A wizard is available to add new workflows. This tool is useful if you plan to add a new workflow for an existing BIA problem class and target BIA platform (e.g. Object segmentation 2D + ImageJ).

Please refer to: for details.

When using an existing workflow as template, check that this workflow uses the latest versions of biaflows libraries. For this, refer to this guide.

Workflow creation

1. Create a workflow GitHub repository and add trusted source

Create a workflow repository in a GitHub source trusted by the BIAFLOWS instance you plan to add the workflow to. The names of workflow repositories should start by a fixed prefix (W_ recommended since it is the convention used by BIAFLOWS online instance) and contain no space.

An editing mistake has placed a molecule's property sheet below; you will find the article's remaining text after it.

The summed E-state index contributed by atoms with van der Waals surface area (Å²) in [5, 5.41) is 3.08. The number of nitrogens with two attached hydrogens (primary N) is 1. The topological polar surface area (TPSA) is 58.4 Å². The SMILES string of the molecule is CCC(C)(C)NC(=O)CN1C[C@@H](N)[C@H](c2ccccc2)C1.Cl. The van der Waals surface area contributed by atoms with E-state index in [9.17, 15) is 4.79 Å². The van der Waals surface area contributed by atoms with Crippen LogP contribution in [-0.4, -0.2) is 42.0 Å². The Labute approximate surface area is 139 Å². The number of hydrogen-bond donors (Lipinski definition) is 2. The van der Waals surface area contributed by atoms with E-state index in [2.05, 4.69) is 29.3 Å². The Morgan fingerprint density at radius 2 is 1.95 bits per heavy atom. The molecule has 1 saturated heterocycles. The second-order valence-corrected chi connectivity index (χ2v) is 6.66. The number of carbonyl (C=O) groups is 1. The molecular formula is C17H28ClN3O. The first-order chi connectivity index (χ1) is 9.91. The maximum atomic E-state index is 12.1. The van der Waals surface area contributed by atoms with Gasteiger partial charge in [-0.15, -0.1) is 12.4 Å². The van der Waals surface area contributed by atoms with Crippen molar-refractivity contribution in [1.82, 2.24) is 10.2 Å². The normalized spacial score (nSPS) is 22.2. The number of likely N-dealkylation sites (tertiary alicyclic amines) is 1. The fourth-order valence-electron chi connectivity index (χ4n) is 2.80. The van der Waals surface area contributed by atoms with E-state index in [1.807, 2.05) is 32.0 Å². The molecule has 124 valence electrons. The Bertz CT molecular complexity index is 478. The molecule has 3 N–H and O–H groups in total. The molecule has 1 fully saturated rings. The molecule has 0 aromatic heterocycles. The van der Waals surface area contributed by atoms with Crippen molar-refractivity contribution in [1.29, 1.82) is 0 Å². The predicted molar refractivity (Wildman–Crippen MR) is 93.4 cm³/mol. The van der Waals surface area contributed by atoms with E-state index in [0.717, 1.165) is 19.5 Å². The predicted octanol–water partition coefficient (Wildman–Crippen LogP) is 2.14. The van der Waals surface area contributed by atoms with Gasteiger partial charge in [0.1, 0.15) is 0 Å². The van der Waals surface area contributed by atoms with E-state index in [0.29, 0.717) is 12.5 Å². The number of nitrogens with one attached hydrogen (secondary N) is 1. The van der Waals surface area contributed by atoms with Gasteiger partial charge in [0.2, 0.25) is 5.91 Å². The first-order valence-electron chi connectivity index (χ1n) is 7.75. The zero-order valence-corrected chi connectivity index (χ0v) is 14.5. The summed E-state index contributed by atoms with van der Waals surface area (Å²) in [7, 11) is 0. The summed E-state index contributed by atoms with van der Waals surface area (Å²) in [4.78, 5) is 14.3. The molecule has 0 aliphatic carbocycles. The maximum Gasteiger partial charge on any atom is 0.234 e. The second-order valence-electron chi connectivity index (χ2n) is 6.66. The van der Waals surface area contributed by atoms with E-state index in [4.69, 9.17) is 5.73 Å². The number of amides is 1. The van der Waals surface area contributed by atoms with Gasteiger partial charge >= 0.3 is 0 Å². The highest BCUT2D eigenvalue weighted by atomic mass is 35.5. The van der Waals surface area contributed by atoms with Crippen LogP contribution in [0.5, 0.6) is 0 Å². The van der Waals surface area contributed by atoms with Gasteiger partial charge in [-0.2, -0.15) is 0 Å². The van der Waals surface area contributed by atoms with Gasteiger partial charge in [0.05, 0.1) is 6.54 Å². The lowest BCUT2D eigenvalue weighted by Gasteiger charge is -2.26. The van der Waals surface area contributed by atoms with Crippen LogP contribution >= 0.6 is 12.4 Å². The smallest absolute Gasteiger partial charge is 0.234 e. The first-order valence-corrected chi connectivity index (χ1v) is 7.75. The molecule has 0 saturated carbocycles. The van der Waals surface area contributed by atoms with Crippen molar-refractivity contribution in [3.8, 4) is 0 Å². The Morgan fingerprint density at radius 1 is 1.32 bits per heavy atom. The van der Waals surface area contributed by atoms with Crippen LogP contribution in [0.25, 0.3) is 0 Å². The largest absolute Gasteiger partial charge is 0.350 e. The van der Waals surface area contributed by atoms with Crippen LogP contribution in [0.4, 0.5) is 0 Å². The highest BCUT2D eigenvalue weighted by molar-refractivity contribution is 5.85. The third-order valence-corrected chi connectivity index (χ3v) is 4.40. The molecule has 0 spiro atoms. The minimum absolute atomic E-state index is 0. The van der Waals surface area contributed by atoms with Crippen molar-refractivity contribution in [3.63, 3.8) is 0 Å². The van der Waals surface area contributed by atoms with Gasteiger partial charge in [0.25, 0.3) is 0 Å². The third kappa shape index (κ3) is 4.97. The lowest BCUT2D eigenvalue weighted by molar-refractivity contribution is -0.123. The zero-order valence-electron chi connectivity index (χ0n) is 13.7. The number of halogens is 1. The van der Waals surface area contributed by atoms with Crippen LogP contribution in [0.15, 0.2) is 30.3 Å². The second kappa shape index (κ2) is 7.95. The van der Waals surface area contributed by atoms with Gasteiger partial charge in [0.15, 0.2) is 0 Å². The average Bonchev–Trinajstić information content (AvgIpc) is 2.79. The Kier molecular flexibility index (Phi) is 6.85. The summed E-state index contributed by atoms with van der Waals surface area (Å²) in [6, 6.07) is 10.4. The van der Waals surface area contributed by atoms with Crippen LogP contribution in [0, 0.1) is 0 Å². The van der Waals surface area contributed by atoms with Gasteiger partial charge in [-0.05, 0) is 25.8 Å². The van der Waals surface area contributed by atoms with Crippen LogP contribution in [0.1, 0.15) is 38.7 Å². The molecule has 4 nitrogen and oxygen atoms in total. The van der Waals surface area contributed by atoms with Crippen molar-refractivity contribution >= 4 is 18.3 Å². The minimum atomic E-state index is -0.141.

Connect to your local BIAFLOWS server (or sandbox server), click on Workflows tab and make sure that your GitHub and DockerHub accounts are added as trusted sources at the bottom of the page. For this, use the New trusted source button and fill in the information of your GitHub and DockerHub user accounts. Also set a Prefix matching the one you plan to use for your GitHub workflow repositories (e.g. W_).


2. Add the required files to the workflow repository

It is recommended to reuse existing files from similar workflow repositories. The following workflow types have already been tested: ImageJ / FIJI macro, ImageJ Python script, ICY protocol, CellProfiler pipeline, Octave script, ilastik pipeline, Vaa3D plugin, Python 2.X or 3.X script based on Scikit-learn, Keras, Pytorch and MXNet.

They are all available from:

The necessary files are: